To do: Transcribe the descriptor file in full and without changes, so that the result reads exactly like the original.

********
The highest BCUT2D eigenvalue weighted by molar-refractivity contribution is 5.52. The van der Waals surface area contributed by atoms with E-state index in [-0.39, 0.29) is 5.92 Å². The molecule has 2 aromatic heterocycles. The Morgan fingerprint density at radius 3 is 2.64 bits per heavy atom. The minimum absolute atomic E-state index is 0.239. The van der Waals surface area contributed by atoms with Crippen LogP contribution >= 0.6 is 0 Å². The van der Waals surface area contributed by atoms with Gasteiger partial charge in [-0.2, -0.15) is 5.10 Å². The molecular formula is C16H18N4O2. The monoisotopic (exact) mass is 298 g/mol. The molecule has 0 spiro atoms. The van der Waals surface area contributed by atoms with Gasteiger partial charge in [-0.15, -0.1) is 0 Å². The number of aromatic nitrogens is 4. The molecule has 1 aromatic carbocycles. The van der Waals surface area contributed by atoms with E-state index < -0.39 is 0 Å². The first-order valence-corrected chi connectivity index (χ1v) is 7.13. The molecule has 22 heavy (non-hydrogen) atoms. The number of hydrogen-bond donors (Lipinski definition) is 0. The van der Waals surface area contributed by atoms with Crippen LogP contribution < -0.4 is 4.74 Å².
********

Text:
The highest BCUT2D eigenvalue weighted by molar-refractivity contribution is 5.52. The van der Waals surface area contributed by atoms with E-state index in [-0.39, 0.29) is 5.92 Å². The molecule has 2 aromatic heterocycles. The Morgan fingerprint density at radius 3 is 2.64 bits per heavy atom. The minimum absolute atomic E-state index is 0.239. The van der Waals surface area contributed by atoms with Crippen LogP contribution >= 0.6 is 0 Å². The van der Waals surface area contributed by atoms with Gasteiger partial charge in [-0.2, -0.15) is 5.10 Å². The molecular formula is C16H18N4O2. The monoisotopic (exact) mass is 298 g/mol. The molecule has 0 spiro atoms. The van der Waals surface area contributed by atoms with Gasteiger partial charge in [-0.15, -0.1) is 0 Å². The number of aromatic nitrogens is 4. The molecule has 1 aromatic carbocycles. The van der Waals surface area contributed by atoms with E-state index < -0.39 is 0 Å². The first-order valence-corrected chi connectivity index (χ1v) is 7.13. The molecule has 22 heavy (non-hydrogen) atoms. The number of hydrogen-bond donors (Lipinski definition) is 0. The van der Waals surface area contributed by atoms with Crippen LogP contribution < -0.4 is 4.74 Å².